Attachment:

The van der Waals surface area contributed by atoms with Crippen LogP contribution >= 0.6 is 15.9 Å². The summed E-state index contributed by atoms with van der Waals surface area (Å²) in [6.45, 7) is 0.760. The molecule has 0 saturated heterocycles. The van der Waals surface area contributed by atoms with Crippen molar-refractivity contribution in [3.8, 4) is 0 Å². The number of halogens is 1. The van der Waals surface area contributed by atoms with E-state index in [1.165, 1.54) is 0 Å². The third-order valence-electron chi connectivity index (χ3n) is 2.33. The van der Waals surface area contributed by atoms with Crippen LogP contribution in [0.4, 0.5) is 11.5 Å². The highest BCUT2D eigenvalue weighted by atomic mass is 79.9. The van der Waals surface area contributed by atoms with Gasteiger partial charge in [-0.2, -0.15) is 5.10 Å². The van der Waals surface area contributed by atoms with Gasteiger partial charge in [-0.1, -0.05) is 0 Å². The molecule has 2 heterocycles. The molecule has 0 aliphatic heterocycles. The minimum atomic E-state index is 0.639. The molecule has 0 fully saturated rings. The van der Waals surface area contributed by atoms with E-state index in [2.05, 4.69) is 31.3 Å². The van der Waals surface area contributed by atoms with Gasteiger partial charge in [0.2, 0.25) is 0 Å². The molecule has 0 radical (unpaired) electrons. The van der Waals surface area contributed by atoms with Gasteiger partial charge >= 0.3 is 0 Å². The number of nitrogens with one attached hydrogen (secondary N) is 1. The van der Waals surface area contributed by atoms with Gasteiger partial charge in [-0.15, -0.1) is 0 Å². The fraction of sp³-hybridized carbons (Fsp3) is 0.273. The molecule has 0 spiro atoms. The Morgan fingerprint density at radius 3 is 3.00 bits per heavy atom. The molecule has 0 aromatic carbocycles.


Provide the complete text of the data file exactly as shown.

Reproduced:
The van der Waals surface area contributed by atoms with Crippen LogP contribution >= 0.6 is 15.9 Å². The summed E-state index contributed by atoms with van der Waals surface area (Å²) in [6.45, 7) is 0.760. The molecule has 0 saturated heterocycles. The van der Waals surface area contributed by atoms with Crippen molar-refractivity contribution in [3.8, 4) is 0 Å². The number of halogens is 1. The van der Waals surface area contributed by atoms with E-state index in [1.165, 1.54) is 0 Å². The third-order valence-electron chi connectivity index (χ3n) is 2.33. The van der Waals surface area contributed by atoms with Crippen LogP contribution in [0.4, 0.5) is 11.5 Å². The highest BCUT2D eigenvalue weighted by atomic mass is 79.9. The van der Waals surface area contributed by atoms with Gasteiger partial charge in [-0.2, -0.15) is 5.10 Å². The van der Waals surface area contributed by atoms with Gasteiger partial charge in [-0.1, -0.05) is 0 Å². The molecule has 2 heterocycles. The molecule has 0 aliphatic heterocycles. The minimum atomic E-state index is 0.639. The molecule has 0 fully saturated rings. The van der Waals surface area contributed by atoms with E-state index in [2.05, 4.69) is 31.3 Å². The van der Waals surface area contributed by atoms with Gasteiger partial charge in [0.2, 0.25) is 0 Å². The molecule has 0 radical (unpaired) electrons. The van der Waals surface area contributed by atoms with Gasteiger partial charge >= 0.3 is 0 Å². The number of nitrogens with one attached hydrogen (secondary N) is 1. The van der Waals surface area contributed by atoms with Gasteiger partial charge in [-0.15, -0.1) is 0 Å². The fraction of sp³-hybridized carbons (Fsp3) is 0.273. The molecule has 0 spiro atoms. The Morgan fingerprint density at radius 3 is 3.00 bits per heavy atom. The molecule has 0 aromatic carbocycles.